This essay represents the first organic study about Jerry Goldsmith (1929-2004), an emblematic American film composer from the second half of the 20th century. A brilliant conductor, Goldsmith conducted his own music as well as the works of other composers, such as his mentor Alex North. He worked with several great ensembles, most notably the London Symphony Orchestra. His personality is examined within the cinematic production system in which he operated for about fifty years, collaborating with directors like John Huston, John Frankenheimer, Franklin J.Schaffner, Roman Polanski, Joe Dante, Richard Donner, Paul Verhoeven and many others. He was under contract with most major Hollywood Studios, especially Universal and 20th Century-Fox. A multiple Academy Award nominee, he won one Oscar, in 1976, for his score for horror masterpiece “The Omen”. This study examines some of the aspects of musical composition in film (orchestration, relationship with directors) in relation to such movies as “Planet of the Apes”, “Patton”, “Chinatown”, “The Wind and the Lion”, “The Omen”, “Logan’s Run”, “Alien”, “Star Trek: The Motion Picture”, “Poltergeist”, “Gremlins”, “Legend”, “Total Recall”, “Basic Instinct”, “L.A. Confidential”, “Hollow Man”.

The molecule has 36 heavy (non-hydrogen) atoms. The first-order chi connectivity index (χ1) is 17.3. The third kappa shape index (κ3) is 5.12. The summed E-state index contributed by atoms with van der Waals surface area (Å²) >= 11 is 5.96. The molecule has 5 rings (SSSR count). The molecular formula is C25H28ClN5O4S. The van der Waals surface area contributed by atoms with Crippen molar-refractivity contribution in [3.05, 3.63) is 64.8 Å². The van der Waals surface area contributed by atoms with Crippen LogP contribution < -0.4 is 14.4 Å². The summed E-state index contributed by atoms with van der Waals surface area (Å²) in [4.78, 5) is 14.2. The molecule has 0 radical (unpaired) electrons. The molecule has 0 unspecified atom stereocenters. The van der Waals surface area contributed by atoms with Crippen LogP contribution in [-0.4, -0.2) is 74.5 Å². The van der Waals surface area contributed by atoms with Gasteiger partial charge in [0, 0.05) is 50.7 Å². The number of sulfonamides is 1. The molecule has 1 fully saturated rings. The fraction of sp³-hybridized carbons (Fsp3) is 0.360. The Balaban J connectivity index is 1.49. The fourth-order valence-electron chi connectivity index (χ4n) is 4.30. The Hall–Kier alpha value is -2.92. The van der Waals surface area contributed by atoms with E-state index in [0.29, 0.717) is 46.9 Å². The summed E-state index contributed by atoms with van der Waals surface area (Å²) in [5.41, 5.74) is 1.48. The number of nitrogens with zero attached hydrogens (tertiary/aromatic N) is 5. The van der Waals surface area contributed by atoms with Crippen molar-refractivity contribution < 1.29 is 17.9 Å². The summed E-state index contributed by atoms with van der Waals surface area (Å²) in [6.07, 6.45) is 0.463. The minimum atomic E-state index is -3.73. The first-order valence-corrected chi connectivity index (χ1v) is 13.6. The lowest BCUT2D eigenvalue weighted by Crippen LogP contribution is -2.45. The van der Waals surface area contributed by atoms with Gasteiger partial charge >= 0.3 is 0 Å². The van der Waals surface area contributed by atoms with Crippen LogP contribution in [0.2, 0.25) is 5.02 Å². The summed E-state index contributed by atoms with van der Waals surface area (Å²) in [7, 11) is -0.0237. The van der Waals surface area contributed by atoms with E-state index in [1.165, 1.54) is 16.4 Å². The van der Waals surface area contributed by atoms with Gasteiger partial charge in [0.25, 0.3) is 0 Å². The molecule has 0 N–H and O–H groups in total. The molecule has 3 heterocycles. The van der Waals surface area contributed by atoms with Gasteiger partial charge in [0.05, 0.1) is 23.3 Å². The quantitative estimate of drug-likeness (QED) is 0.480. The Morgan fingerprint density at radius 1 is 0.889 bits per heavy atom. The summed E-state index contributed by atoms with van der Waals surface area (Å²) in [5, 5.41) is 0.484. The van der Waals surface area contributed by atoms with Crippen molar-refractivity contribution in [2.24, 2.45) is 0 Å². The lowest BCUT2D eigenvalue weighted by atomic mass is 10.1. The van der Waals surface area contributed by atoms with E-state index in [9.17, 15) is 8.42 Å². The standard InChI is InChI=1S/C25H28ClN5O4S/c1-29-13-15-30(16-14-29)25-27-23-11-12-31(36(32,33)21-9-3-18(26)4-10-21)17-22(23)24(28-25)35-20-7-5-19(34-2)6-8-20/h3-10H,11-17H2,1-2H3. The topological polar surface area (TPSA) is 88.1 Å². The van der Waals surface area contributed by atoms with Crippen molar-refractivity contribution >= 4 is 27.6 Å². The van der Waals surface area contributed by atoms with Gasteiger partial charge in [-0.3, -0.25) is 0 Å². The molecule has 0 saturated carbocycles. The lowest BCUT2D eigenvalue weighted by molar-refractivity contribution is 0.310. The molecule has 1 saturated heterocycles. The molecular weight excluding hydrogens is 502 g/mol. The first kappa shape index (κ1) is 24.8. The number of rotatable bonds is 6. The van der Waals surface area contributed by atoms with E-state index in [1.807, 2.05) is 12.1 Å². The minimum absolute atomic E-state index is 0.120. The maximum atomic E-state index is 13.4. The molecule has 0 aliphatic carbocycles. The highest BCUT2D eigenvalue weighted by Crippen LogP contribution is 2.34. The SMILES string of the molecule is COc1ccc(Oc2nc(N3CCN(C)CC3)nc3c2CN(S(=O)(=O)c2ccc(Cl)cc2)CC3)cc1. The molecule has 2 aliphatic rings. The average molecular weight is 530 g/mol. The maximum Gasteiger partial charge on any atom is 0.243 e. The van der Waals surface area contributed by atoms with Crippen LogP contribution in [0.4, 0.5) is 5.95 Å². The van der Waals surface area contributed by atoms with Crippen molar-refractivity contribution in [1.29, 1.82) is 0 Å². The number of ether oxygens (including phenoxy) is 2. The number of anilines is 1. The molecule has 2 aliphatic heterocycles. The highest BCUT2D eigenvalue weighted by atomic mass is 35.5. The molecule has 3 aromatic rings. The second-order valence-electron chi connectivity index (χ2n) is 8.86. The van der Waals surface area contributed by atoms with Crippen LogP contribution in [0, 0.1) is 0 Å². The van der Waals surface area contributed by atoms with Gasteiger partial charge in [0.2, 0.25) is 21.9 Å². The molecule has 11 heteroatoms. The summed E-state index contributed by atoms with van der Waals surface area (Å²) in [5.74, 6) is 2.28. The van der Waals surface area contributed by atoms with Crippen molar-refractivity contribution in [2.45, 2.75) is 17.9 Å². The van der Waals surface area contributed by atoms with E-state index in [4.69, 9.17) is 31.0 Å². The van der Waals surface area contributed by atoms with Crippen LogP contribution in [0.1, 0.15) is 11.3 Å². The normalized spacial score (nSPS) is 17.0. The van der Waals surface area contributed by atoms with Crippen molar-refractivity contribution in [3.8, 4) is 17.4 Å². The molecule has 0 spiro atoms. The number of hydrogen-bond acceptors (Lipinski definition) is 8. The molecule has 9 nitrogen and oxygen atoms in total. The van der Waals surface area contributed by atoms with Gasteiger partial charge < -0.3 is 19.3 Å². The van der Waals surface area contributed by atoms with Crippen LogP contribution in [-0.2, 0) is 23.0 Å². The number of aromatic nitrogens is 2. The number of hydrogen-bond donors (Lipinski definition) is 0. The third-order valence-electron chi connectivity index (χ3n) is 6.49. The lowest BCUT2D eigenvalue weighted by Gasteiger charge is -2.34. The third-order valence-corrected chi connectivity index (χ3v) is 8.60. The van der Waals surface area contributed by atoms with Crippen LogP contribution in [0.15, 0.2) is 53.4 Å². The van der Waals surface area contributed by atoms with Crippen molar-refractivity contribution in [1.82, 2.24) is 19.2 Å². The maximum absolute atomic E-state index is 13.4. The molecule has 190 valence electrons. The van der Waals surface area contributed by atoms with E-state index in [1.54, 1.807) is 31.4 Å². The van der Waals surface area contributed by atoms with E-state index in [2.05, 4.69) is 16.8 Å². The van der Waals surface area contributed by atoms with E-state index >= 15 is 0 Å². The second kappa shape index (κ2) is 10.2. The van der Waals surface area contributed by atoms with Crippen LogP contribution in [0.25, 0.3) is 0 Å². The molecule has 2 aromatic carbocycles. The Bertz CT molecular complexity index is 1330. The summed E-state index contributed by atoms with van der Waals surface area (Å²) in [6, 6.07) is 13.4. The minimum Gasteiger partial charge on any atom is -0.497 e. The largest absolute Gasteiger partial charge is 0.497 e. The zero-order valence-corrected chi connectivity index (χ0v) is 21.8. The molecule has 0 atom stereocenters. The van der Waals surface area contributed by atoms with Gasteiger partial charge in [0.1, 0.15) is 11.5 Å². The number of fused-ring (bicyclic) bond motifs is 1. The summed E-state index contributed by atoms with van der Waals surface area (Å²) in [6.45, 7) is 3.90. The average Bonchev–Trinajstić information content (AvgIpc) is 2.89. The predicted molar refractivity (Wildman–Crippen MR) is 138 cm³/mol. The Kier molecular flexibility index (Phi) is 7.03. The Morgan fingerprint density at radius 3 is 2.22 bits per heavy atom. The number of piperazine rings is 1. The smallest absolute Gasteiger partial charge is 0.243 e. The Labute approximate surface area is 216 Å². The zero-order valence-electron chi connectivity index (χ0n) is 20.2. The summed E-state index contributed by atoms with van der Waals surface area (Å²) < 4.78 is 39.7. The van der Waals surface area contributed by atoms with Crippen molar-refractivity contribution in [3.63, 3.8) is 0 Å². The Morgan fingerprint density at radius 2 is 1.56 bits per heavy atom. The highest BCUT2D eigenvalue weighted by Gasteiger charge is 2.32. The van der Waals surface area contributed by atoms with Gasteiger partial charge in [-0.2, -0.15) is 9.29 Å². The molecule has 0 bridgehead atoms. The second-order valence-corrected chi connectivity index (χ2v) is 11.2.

In appendix: an overview of the “rejected scores” issue and the composer’s catalog of works.
Translated in English by Cecilia Martini
Available in ebook